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County commissioners call for mediation in Skagit Valley water fight
In Skagit County, a decades-old fight over water rights has come to a
County Commissioners are walking away from an agreement they say
was originally intended to allocate water permits fairly, while
protecting endangered salmon. But now they say that agreement has
caused nothing but lawsuits, so they’re seeking mediation instead.
Will Honea is Skagit County’s Civil Attorney. He says the agreement, which has been in place for 16 years, was developed through collaborative talks between tribes, cities, utilities and rural landowners and farmers. It was meant to help all of those interests co-exist in the fertile landscapes of the Skagit River valley, while still guaranteeing enough water for salmon.
“Skagit County signed this agreement to participate in a cooperative
water planning process that would reduce rural wells, but not
eliminate landowners‘ access to water,” Honea says.
And he says as a result, water rights for people outside cities in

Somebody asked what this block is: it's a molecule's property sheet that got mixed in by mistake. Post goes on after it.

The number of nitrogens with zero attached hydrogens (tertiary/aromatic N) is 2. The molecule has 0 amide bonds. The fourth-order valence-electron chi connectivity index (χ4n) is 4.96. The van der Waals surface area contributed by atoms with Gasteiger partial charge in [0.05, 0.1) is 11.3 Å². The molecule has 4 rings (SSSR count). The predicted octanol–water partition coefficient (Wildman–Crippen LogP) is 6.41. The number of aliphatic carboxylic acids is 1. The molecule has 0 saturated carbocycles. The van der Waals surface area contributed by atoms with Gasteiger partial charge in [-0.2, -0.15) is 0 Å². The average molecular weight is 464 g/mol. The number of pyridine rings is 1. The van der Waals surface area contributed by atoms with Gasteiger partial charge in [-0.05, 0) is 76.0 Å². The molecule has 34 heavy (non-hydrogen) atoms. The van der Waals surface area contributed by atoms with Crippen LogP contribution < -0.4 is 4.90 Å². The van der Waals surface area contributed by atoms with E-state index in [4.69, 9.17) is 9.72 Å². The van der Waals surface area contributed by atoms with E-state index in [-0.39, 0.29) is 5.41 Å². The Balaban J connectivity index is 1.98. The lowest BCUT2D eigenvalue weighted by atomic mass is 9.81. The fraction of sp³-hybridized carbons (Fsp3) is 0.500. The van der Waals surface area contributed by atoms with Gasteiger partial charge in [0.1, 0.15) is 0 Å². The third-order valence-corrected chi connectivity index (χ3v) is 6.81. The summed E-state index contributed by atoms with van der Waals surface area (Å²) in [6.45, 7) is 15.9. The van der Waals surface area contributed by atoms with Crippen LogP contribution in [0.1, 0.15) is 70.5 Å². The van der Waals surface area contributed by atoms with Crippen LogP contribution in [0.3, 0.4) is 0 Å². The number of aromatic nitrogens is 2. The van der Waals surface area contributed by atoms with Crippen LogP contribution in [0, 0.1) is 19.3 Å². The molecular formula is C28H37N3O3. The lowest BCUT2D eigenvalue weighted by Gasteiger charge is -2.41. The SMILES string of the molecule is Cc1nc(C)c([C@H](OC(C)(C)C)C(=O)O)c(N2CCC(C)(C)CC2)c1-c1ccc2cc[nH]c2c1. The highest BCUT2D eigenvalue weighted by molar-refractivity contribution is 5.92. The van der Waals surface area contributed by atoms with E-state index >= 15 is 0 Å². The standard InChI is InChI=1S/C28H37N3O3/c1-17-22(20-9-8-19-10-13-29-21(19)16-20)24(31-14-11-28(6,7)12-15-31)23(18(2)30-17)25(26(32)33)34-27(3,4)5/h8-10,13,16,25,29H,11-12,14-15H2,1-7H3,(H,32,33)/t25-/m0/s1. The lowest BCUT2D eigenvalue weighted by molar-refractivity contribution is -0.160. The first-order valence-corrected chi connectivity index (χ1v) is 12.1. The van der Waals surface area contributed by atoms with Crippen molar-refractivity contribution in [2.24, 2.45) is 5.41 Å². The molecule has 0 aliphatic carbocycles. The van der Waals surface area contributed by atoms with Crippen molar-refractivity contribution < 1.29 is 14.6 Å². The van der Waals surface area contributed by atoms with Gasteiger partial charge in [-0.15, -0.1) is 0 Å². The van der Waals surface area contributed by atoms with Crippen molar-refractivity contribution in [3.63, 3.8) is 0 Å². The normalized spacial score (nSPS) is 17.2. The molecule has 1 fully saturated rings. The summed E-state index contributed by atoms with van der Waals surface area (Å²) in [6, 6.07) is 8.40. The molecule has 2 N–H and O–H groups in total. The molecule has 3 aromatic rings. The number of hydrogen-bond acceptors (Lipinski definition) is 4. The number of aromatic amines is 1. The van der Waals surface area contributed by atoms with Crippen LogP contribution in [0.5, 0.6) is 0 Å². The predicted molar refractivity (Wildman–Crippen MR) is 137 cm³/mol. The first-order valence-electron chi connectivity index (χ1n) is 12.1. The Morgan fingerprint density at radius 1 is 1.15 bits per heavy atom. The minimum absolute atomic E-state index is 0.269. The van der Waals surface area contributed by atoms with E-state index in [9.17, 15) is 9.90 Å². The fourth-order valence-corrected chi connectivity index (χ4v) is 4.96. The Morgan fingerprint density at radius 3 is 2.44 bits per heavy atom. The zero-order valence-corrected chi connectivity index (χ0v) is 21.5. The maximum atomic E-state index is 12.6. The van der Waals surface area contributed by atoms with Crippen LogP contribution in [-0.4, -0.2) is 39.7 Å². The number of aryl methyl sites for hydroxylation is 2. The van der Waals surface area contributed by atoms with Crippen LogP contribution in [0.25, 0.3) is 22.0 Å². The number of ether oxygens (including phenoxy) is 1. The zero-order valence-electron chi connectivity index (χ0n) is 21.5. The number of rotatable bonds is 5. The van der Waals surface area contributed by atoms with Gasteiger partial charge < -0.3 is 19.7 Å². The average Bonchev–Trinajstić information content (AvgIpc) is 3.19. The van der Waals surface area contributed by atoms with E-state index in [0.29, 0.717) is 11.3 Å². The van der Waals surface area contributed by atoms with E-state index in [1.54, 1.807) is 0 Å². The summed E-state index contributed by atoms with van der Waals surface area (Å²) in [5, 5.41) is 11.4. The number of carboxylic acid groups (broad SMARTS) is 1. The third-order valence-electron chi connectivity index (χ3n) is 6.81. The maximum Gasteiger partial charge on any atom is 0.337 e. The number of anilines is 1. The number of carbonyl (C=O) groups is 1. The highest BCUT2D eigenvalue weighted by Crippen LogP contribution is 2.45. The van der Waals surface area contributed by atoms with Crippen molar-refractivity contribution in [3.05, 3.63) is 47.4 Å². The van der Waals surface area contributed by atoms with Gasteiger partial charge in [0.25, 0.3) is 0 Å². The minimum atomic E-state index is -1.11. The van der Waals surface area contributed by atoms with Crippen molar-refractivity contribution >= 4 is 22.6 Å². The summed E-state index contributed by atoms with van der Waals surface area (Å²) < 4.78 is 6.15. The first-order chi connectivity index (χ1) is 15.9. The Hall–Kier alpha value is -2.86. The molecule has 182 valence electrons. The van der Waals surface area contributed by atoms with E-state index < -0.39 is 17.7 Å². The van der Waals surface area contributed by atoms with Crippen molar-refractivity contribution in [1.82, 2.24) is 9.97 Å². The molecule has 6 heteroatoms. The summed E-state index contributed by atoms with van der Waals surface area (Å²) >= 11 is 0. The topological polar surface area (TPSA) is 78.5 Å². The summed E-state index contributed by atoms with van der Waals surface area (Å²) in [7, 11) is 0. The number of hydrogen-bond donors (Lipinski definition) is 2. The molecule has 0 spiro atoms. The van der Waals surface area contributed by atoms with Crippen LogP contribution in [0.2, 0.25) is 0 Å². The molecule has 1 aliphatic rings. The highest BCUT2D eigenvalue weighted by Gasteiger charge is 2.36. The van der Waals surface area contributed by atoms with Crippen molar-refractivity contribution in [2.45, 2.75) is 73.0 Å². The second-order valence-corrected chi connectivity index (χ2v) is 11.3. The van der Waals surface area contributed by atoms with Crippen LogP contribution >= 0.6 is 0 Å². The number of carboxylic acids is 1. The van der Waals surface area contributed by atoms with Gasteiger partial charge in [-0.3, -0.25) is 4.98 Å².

Skagit County are strictly budgeted. They now have the toughest
restrictions in the state on rural water.
The Swinomish argue the agreement was good as originally written. But
they say an illegal amendment in 2006 allows development that would
hurt salmon, which is at the heart of the tribe’s culture and economy.
Brian Cladoosby is the tribal chairman.
“We’re salmon people. If our salmon go the way of the buffalo, it’s just a part of our culture that is going to die," Cladoosby says. "And we’re not only doing it for us. It’s for the non-Indians too. They enjoy that beautiful resource as much as we do.”
Skagit County’s Honea says the three other tribes in the area have
dropped out of the lawsuit. And he says the county is tired of
fighting in court.
“So what we’re doing is, we’re not going to go to court again," Honea says. "We’re just going to step away from the conflict and we’re asking the Governor to appoint a qualified mediator to help our community move forward on a more positive path. "
He says the Swinomish tribe’s argument hinges on a technical error made by the Department of Ecology when they drafted the in-stream flow rule in 2001. And if the Swinomish win, about 6,000 rural landowners would be left without a legal source of water, including about 550 homes that have already been built.
The suit has made it all the way to the State Supreme Court, which
hears oral arguments in the case on Wednesday.
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